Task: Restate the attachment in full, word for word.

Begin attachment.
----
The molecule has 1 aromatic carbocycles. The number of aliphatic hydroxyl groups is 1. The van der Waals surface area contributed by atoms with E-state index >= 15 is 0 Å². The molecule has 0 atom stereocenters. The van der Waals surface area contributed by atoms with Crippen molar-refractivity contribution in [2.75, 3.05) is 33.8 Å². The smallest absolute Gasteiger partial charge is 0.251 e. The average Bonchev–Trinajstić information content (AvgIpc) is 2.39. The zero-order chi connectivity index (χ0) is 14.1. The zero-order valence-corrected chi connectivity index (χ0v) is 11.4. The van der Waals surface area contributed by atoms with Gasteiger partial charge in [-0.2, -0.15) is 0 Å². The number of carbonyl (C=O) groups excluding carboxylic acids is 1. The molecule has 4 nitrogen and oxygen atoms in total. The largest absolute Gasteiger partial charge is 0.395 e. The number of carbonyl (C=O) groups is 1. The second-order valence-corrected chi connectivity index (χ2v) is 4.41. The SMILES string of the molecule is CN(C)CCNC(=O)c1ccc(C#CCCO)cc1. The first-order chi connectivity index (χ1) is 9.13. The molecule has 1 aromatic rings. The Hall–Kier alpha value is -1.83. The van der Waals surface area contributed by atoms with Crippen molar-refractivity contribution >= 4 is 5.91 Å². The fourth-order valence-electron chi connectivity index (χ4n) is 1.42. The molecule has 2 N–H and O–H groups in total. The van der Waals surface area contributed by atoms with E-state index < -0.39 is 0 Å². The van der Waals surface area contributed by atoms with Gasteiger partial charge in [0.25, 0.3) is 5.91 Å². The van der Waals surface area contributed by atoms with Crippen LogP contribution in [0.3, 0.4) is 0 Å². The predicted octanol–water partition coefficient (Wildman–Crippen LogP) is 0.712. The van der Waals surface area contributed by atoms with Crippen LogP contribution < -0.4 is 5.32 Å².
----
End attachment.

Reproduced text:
The molecule has 1 aromatic carbocycles. The number of aliphatic hydroxyl groups is 1. The van der Waals surface area contributed by atoms with E-state index >= 15 is 0 Å². The molecule has 0 atom stereocenters. The van der Waals surface area contributed by atoms with Crippen molar-refractivity contribution in [2.75, 3.05) is 33.8 Å². The smallest absolute Gasteiger partial charge is 0.251 e. The average Bonchev–Trinajstić information content (AvgIpc) is 2.39. The zero-order chi connectivity index (χ0) is 14.1. The zero-order valence-corrected chi connectivity index (χ0v) is 11.4. The van der Waals surface area contributed by atoms with Gasteiger partial charge in [-0.2, -0.15) is 0 Å². The number of carbonyl (C=O) groups excluding carboxylic acids is 1. The molecule has 4 nitrogen and oxygen atoms in total. The largest absolute Gasteiger partial charge is 0.395 e. The number of carbonyl (C=O) groups is 1. The second-order valence-corrected chi connectivity index (χ2v) is 4.41. The SMILES string of the molecule is CN(C)CCNC(=O)c1ccc(C#CCCO)cc1. The first-order chi connectivity index (χ1) is 9.13. The molecule has 1 aromatic rings. The Hall–Kier alpha value is -1.83. The van der Waals surface area contributed by atoms with Crippen molar-refractivity contribution >= 4 is 5.91 Å². The fourth-order valence-electron chi connectivity index (χ4n) is 1.42. The molecule has 2 N–H and O–H groups in total. The van der Waals surface area contributed by atoms with E-state index < -0.39 is 0 Å². The van der Waals surface area contributed by atoms with Gasteiger partial charge in [0.25, 0.3) is 5.91 Å². The van der Waals surface area contributed by atoms with Crippen LogP contribution in [0.3, 0.4) is 0 Å². The predicted octanol–water partition coefficient (Wildman–Crippen LogP) is 0.712. The van der Waals surface area contributed by atoms with Crippen LogP contribution < -0.4 is 5.32 Å².